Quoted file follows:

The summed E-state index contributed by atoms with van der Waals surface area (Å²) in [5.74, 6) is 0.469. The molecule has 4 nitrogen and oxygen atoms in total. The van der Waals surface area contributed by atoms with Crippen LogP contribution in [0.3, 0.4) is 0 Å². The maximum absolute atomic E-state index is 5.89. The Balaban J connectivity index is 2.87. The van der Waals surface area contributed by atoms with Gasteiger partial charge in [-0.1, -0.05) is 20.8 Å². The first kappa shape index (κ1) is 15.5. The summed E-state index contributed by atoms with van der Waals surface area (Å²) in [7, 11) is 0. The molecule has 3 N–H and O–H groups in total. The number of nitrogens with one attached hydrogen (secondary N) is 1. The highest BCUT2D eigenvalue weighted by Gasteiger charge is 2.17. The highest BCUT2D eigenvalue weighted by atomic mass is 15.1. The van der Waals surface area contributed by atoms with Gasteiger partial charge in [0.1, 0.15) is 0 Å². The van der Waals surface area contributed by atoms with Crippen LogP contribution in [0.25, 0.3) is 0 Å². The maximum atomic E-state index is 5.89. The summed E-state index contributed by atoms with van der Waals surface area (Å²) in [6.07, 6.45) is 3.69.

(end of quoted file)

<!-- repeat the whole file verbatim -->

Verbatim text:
The summed E-state index contributed by atoms with van der Waals surface area (Å²) in [5.74, 6) is 0.469. The molecule has 4 nitrogen and oxygen atoms in total. The van der Waals surface area contributed by atoms with Crippen LogP contribution in [0.3, 0.4) is 0 Å². The maximum absolute atomic E-state index is 5.89. The Balaban J connectivity index is 2.87. The van der Waals surface area contributed by atoms with Gasteiger partial charge in [-0.1, -0.05) is 20.8 Å². The first kappa shape index (κ1) is 15.5. The summed E-state index contributed by atoms with van der Waals surface area (Å²) in [7, 11) is 0. The molecule has 3 N–H and O–H groups in total. The number of nitrogens with one attached hydrogen (secondary N) is 1. The highest BCUT2D eigenvalue weighted by Gasteiger charge is 2.17. The highest BCUT2D eigenvalue weighted by atomic mass is 15.1. The van der Waals surface area contributed by atoms with Gasteiger partial charge in [0.1, 0.15) is 0 Å². The van der Waals surface area contributed by atoms with Crippen LogP contribution in [0.25, 0.3) is 0 Å². The maximum atomic E-state index is 5.89. The summed E-state index contributed by atoms with van der Waals surface area (Å²) in [6.07, 6.45) is 3.69.